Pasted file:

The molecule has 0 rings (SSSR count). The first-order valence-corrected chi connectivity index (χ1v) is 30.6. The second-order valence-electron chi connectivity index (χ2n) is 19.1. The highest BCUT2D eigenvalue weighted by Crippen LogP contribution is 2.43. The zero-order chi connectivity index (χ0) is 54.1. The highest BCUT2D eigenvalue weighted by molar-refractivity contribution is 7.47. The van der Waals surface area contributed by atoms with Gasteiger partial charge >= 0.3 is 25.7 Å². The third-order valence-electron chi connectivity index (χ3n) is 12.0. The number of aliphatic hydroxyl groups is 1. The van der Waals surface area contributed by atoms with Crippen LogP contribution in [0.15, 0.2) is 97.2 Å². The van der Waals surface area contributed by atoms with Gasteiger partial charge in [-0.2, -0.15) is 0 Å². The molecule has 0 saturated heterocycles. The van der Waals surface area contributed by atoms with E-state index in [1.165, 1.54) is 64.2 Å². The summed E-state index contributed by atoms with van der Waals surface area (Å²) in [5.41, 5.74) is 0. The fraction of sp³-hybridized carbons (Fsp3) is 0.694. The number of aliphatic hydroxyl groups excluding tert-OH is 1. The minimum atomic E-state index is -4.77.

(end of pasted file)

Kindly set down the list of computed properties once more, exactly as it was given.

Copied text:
The molecule has 0 rings (SSSR count). The first-order valence-corrected chi connectivity index (χ1v) is 30.6. The second-order valence-electron chi connectivity index (χ2n) is 19.1. The highest BCUT2D eigenvalue weighted by Crippen LogP contribution is 2.43. The zero-order chi connectivity index (χ0) is 54.1. The highest BCUT2D eigenvalue weighted by molar-refractivity contribution is 7.47. The van der Waals surface area contributed by atoms with Gasteiger partial charge >= 0.3 is 25.7 Å². The third-order valence-electron chi connectivity index (χ3n) is 12.0. The number of aliphatic hydroxyl groups is 1. The van der Waals surface area contributed by atoms with Crippen LogP contribution in [0.15, 0.2) is 97.2 Å². The van der Waals surface area contributed by atoms with Gasteiger partial charge in [-0.2, -0.15) is 0 Å². The molecule has 0 saturated heterocycles. The van der Waals surface area contributed by atoms with E-state index in [1.165, 1.54) is 64.2 Å². The summed E-state index contributed by atoms with van der Waals surface area (Å²) in [5.41, 5.74) is 0. The fraction of sp³-hybridized carbons (Fsp3) is 0.694. The number of aliphatic hydroxyl groups excluding tert-OH is 1. The minimum atomic E-state index is -4.77.